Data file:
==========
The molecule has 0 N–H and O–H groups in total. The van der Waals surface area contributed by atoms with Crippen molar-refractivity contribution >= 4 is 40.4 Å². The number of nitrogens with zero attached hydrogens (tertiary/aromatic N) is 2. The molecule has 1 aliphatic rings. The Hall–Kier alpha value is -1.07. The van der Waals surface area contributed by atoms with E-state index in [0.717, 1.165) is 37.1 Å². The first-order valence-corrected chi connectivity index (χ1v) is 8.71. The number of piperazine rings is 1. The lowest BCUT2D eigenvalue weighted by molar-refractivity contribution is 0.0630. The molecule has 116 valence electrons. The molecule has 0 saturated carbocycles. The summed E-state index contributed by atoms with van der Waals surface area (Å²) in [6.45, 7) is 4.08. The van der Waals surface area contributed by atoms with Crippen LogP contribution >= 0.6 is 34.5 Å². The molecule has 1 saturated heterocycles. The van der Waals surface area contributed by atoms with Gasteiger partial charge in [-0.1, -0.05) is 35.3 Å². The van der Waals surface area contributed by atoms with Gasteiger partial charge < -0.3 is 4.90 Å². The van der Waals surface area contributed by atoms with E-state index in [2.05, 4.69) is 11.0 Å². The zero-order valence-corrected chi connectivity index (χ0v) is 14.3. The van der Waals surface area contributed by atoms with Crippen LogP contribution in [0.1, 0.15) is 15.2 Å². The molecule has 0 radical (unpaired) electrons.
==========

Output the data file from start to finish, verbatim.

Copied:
The molecule has 0 N–H and O–H groups in total. The van der Waals surface area contributed by atoms with Crippen molar-refractivity contribution >= 4 is 40.4 Å². The number of nitrogens with zero attached hydrogens (tertiary/aromatic N) is 2. The molecule has 1 aliphatic rings. The Hall–Kier alpha value is -1.07. The van der Waals surface area contributed by atoms with E-state index in [0.717, 1.165) is 37.1 Å². The first-order valence-corrected chi connectivity index (χ1v) is 8.71. The number of piperazine rings is 1. The lowest BCUT2D eigenvalue weighted by molar-refractivity contribution is 0.0630. The molecule has 116 valence electrons. The molecule has 0 saturated carbocycles. The summed E-state index contributed by atoms with van der Waals surface area (Å²) in [6.45, 7) is 4.08. The van der Waals surface area contributed by atoms with Crippen LogP contribution >= 0.6 is 34.5 Å². The molecule has 1 saturated heterocycles. The van der Waals surface area contributed by atoms with Gasteiger partial charge in [-0.1, -0.05) is 35.3 Å². The van der Waals surface area contributed by atoms with Gasteiger partial charge < -0.3 is 4.90 Å². The van der Waals surface area contributed by atoms with E-state index in [2.05, 4.69) is 11.0 Å². The zero-order valence-corrected chi connectivity index (χ0v) is 14.3. The van der Waals surface area contributed by atoms with Crippen LogP contribution in [0.1, 0.15) is 15.2 Å². The molecule has 0 radical (unpaired) electrons.